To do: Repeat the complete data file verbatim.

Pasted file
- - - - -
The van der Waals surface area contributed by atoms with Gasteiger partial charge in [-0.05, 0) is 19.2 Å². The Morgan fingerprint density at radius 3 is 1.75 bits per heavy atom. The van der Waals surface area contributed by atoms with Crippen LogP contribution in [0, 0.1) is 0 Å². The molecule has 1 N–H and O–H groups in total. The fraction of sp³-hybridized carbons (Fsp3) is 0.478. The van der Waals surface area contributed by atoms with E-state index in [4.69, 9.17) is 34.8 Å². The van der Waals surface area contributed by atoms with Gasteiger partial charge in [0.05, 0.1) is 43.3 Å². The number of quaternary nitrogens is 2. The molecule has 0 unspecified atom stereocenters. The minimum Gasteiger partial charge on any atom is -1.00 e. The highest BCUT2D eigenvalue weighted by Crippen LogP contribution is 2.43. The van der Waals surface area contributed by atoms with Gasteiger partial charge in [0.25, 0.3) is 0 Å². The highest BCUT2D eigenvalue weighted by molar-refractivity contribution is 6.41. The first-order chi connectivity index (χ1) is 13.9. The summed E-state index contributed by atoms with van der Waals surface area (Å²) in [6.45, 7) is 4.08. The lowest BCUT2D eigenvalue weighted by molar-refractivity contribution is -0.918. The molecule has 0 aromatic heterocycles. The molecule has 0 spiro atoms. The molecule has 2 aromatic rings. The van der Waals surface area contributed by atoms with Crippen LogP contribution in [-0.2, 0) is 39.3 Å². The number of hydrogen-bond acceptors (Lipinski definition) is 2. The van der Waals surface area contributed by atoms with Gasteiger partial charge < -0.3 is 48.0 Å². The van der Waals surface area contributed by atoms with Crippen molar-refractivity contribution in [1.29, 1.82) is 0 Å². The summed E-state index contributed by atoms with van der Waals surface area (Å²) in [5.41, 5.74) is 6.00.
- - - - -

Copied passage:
The van der Waals surface area contributed by atoms with Gasteiger partial charge in [-0.05, 0) is 19.2 Å². The Morgan fingerprint density at radius 3 is 1.75 bits per heavy atom. The van der Waals surface area contributed by atoms with Crippen LogP contribution in [0, 0.1) is 0 Å². The molecule has 1 N–H and O–H groups in total. The fraction of sp³-hybridized carbons (Fsp3) is 0.478. The van der Waals surface area contributed by atoms with E-state index in [4.69, 9.17) is 34.8 Å². The van der Waals surface area contributed by atoms with Gasteiger partial charge in [0.05, 0.1) is 43.3 Å². The number of quaternary nitrogens is 2. The molecule has 0 unspecified atom stereocenters. The minimum Gasteiger partial charge on any atom is -1.00 e. The highest BCUT2D eigenvalue weighted by Crippen LogP contribution is 2.43. The van der Waals surface area contributed by atoms with Gasteiger partial charge in [0.25, 0.3) is 0 Å². The highest BCUT2D eigenvalue weighted by molar-refractivity contribution is 6.41. The first-order chi connectivity index (χ1) is 13.9. The summed E-state index contributed by atoms with van der Waals surface area (Å²) in [6.45, 7) is 4.08. The lowest BCUT2D eigenvalue weighted by molar-refractivity contribution is -0.918. The molecule has 0 aromatic heterocycles. The molecule has 0 spiro atoms. The molecule has 2 aromatic rings. The van der Waals surface area contributed by atoms with Crippen LogP contribution in [-0.2, 0) is 39.3 Å². The number of hydrogen-bond acceptors (Lipinski definition) is 2. The van der Waals surface area contributed by atoms with Gasteiger partial charge < -0.3 is 48.0 Å². The van der Waals surface area contributed by atoms with Crippen molar-refractivity contribution in [1.29, 1.82) is 0 Å². The summed E-state index contributed by atoms with van der Waals surface area (Å²) in [5.41, 5.74) is 6.00.